[PDF] ó Free Read ☆ A Desperate Fortune : by Susanna Kearsley ·

By Susanna Kearsley | Comments: ( 371 ) | Date: ( Mar 31, 2020 )

The highly anticipated, brand new timeslip romance from New York Times bestselling author Susanna KearsleyFor nearly 300 years, the mysterious journal of Jacobite exile Mary Dundas has lain unread its secrets safe from prying eyes Now, amateur codebreaker Sara Thomas has been hired by a once famous historian to crack the journal s cipher.But when she arrives in Paris, SarThe highly anticipated, brand new timeslip romance from New York Times bestselling author Susanna KearsleyFor nearly 300 years, the mysterious journal of Jacobite exile Mary Dundas has lain unread its secrets safe from prying eyes Now, amateur codebreaker Sara Thomas has been hired by a once famous historian to crack the journal s cipher.But when she arrives in Paris, Sara finds herself besieged by complications from all sides the journal s reclusive owner, her charming Parisian neighbor, and Mary, whose journal doesn t hold the secrets Sara expects As Mary s tale grows and dire, Sara, too, must carefully choose which turning to take to find the road that will lead her safely home.


  • Title: A Desperate Fortune
  • Author: Susanna Kearsley
  • ISBN: null
  • Page: 450
  • Format: Kindle Edition

About Author:

Susanna Kearsley

New York Times, USA Today, and Globe and Mail bestselling author Susanna Kearsley is a former museum curator who loves restoring the lost voices of real people to the page, interweaving romance and historical intrigue with modern adventure Her books, published in translation in than 20 countries, have won the Catherine Cookson Fiction Prize, RT Reviewers Choice Awards, a RITA Award, and National Readers Choice Awards, and have finaled for the UK s Romantic Novel of the Year and the Crime Writers of Canada s Arthur Ellis Award for Best Novel.She lives near Toronto, Ontario, Canada Aka Emma Cole, a pseudonym she used for one novel, Every Secret Thing, a thriller which at the time was intended to be the first of a trilogy featuring heroine Kate Murray, and which may yet be finished, some day Meantime, Every Secret Thing has been reissued under Kearsley s name, and the Emma Cole pseudonym is no longer in use.



Comments A Desperate Fortune

  • Jill

    A computer programmer and amateur encryption specialist, Sara Thomas is offered a job breaking the code of a handwritten diary from the eighteenth century. The diary was owned by Mary Dundas, the daughter of a Jacobite exile.After her mother died, Mary was sent by her father to live with her aunt and uncle in France. At twenty-one, her brother comes for her, ostensibly to take her to his home. Instead, he involves Mary in a Jacobite intrigue, where she is asked to pose as another man's sister. T [...]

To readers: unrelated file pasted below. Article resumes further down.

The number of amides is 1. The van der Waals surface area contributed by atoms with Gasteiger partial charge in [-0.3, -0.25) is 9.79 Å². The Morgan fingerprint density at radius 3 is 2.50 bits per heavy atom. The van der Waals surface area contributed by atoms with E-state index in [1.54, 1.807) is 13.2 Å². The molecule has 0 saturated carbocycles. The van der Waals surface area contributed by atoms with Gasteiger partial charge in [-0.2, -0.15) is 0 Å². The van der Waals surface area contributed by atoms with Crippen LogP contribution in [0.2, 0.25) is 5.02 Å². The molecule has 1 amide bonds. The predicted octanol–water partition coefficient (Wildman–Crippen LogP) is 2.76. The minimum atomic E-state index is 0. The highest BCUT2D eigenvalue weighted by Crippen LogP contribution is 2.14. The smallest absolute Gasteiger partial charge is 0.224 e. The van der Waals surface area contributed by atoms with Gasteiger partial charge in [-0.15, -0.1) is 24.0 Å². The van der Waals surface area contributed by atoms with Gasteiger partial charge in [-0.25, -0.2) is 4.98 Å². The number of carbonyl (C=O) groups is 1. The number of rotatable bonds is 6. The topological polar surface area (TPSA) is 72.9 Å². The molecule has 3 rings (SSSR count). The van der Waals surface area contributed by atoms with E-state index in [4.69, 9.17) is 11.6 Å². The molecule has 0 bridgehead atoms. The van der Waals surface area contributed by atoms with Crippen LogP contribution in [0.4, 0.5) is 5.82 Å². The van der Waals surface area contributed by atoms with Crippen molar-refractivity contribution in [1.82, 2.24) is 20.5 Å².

• Tadiana ✩Night Owl☽

    Susanna Kearsley does another of her patented dual timeline novels, this one with computer programmer and amateur cipher-breaker Sara, a British woman with Asperger's, staying in France while trying to crack the cipher that Mary Dundas wrote her journal in, during 1732. The story alternates between Sara's first-person POV and Mary's unexpected adventures during the Jacobite Rebellion, told in third-person. Both of them find romance in unexpected places.There were some nice parts to it, like the [...]


  • Heather K (dentist in my spare time)

    *3.5 stars*I love Susanna Kearsley, and I have really enjoyed almost everything she has written. This book feels strongly like a Susanna Kearsley book, but it is a little different than most. While it has the duel storyline, the Scottish themes that she so often uses, and the romance, this book, unlike others, had no time-travel/time-slip elements. Though I usually enjoy those light paranormal elements in her stories, I think that this book worked well without them. I wish I could give this book [...]


  • Diane Lynn

    I really enjoyed this book and that puts me in the minority amongst my GR friends. I figure that’s what keeps things exciting here at GR. You just never know what will strike a chord with one person and not with the next. I won’t be writing a recap as the book blurb does a great job of that. I really appreciated the way both storylines flowed. There was no silly gimmick to get from one time period to the other. (That mind reading in The Firebird always took me right out of the story and I ha [...]


  • Carol

    When the newly unemployed Sara Thomas accepts a temporary job decoding a mysterious old journal from 1732, she unravels an unexpected story of adventure and romance while experiencing a surprising Paris interlude of her own. Although a little slow going, thought the added perspective from Sara's Asperger Syndrome was well presented.Good story, but needed a little more spice for my taste. The Rose Garden still my favorite!


  • Lori

    I'm having a hard time figuring out how to rate this book. I have read several of Kearsley's novels and loved them. This one, unfortunately, didn't live up to my expectations. It was really slow. I enjoyed the characters but the story was just not very strong. I must confess that the ARC copy I read had huge 'SOURCEBOOK' logos on every other page which was distracting and is probably weighing into my review. I still love SK and will jump at the chance to read her next novel. 3.5.


  • Misfit

    I yield at 61%, every time I pick this up it's still the same - nothing happening here, move along feeling. I may try another day, but too many books are calling me at the moment and too many library patrons are in line behind me.


  • Ava Brightly ☕